"It is the duty of the Commissioner to lead the Met through good times and bad: to accept the burdens and pressures of office and, above all, to be a steward of the Service he commands. However, I have today offered my resignation as Commissioner to the Home Secretary, which she has reluctantly but graciously accepted."

"I am resigning not because of any failures by my Service and not because the pressures of the office and the many stories that surround it are too much. I am resigning in the best interests of the people of London and the Metropolitan Police Service. I would have wished to continue to serve Londoners until my term of office expired in February 2010. However, at a meeting yesterday, the new Mayor made clear, in a very pleasant but determined way, that he wished there to be a change of leadership at the Met. I understand that to serve effectively the Commissioner must have the confidence of both the Mayor and the Home Secretary. Without the Mayor’s backing, I do not consider that I can continue in the job. Personally I see no bar to working effectively with the new Mayor, but it is there that we differ and hence I am unable to continue."

"The Home Secretary has asked that I should stay for enough time for the process of appointing my successor to be got underway. I will therefore leave office on 1 December 2008, giving the Home Secretary and the MPA time to make plans for the appointment of my successor."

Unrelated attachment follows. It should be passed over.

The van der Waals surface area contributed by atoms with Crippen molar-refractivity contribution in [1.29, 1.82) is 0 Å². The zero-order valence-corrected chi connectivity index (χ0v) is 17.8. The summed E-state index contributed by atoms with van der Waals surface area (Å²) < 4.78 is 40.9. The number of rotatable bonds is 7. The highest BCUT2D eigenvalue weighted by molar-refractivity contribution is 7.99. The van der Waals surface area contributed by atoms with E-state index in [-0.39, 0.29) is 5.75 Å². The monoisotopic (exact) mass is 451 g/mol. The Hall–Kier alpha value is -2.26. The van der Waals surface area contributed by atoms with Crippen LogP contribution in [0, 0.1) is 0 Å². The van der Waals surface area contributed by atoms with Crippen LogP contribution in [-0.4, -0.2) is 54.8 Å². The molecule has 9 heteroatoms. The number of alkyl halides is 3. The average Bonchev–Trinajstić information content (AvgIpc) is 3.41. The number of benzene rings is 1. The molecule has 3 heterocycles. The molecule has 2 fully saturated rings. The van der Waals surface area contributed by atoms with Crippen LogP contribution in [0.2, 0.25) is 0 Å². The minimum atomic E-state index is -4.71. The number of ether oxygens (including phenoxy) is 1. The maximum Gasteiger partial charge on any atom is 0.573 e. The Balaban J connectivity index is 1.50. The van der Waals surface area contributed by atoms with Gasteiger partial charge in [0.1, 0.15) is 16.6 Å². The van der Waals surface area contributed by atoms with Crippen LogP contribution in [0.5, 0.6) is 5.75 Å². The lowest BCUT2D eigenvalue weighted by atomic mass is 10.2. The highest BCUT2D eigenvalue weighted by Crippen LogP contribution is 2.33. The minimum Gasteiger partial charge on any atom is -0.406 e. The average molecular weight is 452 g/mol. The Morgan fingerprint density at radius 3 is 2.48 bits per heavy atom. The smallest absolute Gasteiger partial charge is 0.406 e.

"I offer Boris Johnson and his team at City Hall and at the Police Authority the very best of fortune. I say to the people of London that I believe that, in the Metropolitan Police Service, they have a quite wonderful institution made up of extraordinary men and women, who daily risk their lives on your behalf. I say to those men and women and those staff who support them that they are part of one of the greatest police services in the world. This great institution, which I have served for 28 out of my 34 years as a police officer, will always have a central place of affection in my heart."

Sir Paul Stephenson will become acting commissioner when the current commissioner steps down on December 1st.